Of course, hits are a very subjective statistic in that the home scorer has to make the determination of what is or isn’t a hit. The NHL’s definition is legal body contact that causes a puck carrier to lose posession of the puck. It has nothing to do with crushing someone in the boards, or knocking them senseless, it only has to do with puck posession, which is really what the game is about.

    It doesn’t surprise me that the Caps have a lot of guys with high hit totals. The Caps are a quick team, and someone who is fast will get more hits by the definition above than a slow lumbering defenseman like Hatcher.

    And remember, Derian Hatcher came within a quick decision by David Poile of being a Cap. Bob Clarke (now Philly’s GM, then with Minnesota) had the pick right before the Caps pick and offered the pick to the Caps for the pick one below along with a player from the Caps. The idea was that the Stars were going to take Derian, while the Caps had Kevin Hatcher on the roster. Poile thought about it…but turned Clarke down.

  9. Chris Says:

    I don’t think Smith plays 3 times as more minutes as Brashear; Smith’s a 3rd pairing defenseman who’s been very injured this season. He doesn’t hit often, but he’s an effective hitter, and I think that’s what the numbers don’t reveal.

    I hold the view that these are two very evenly matched and similarly built teams and this should be a very interesting series. Philly’s a tough team that gets a reputation because of the suspensions taken earlier in the season (note that no suspensions have been incurred since December, though). Both teams had to battle their way into the playoffs from low positions and both were on fire at the end of the season (Huet rolled on teams with his 9-0 record at the end; Philly went 7-1-1 in the final 9 games ending the season with two shutouts). These are two teams that have considerable depth through the lineup and can roll three lines equally with an effective energy line. This is a series that won’t come down to offense, but to defense. The team that can out-defend the other team and out-play the other team on powerplays and penalty kills will be the team that takes the series. I don’t think this will be an undisciplined series either; this will just be an all out rough and tumble series of old time hockey. I can’t wait.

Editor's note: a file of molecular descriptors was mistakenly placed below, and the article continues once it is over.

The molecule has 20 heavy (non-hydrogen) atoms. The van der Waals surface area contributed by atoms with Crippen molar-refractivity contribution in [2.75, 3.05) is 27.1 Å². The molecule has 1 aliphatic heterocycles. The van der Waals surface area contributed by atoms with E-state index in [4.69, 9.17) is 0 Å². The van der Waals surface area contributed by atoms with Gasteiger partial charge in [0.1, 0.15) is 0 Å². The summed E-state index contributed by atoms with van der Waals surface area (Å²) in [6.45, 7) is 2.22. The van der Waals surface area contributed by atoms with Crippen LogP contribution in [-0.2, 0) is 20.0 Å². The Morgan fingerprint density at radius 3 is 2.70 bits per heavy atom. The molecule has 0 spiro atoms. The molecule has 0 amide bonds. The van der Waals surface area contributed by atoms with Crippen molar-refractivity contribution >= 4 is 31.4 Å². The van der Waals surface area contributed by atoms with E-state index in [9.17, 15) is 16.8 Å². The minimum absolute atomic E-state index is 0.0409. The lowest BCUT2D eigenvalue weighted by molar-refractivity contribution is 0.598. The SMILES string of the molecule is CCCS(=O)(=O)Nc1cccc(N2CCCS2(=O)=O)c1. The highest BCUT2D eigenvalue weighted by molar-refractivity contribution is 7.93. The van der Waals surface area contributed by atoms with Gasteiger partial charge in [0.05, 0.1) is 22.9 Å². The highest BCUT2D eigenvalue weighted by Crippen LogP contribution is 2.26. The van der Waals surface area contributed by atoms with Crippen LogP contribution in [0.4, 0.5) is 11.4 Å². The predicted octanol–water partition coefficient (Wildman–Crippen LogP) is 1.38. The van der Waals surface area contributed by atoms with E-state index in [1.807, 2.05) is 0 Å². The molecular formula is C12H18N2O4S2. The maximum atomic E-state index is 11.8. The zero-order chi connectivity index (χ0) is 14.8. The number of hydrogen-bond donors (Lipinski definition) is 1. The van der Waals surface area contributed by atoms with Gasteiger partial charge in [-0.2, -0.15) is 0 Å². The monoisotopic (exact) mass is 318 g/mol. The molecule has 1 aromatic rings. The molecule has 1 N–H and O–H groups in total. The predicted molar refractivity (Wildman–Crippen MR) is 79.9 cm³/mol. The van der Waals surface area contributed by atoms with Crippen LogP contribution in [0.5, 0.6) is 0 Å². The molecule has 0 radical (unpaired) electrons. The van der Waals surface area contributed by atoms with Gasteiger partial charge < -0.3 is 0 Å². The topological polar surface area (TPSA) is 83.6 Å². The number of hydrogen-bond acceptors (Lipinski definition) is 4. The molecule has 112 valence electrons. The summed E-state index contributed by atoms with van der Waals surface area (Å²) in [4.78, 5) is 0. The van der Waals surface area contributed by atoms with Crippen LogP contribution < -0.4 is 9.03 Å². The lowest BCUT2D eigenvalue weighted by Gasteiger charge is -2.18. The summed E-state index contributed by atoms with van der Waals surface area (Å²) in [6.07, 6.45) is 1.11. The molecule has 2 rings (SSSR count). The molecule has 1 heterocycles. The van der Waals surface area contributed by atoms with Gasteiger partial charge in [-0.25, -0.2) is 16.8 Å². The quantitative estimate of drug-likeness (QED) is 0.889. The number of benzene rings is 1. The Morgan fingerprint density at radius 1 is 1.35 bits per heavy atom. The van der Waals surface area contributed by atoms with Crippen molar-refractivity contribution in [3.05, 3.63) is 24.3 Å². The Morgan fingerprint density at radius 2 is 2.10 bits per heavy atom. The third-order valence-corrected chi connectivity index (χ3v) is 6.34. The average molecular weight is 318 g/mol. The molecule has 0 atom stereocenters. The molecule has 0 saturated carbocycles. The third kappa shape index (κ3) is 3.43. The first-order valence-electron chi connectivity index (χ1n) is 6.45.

10. Tom in FL Says:

    My stats aren’t official, but I gave the Caps 212 hits in the game. I think Bradley hit the same Flyer three times within about ten seconds. Even Semin had a few. Great game, but the Caps got lucky with the injured player. Kinda makes up for all the times this year the caps were two men down then had a broken stick. Huet I thought had his worst game as a Cap. The first goal he didn’t see and the PP goal was unavoidable. The two goals within 33 seconds were both questionable on his part, although they were the product of odd man rushes. Let’s just say he’s looked better. Great comeback though and Hollywood couldn’t have written it better with Ovie getting the game winner. Sunday should be a barn burner.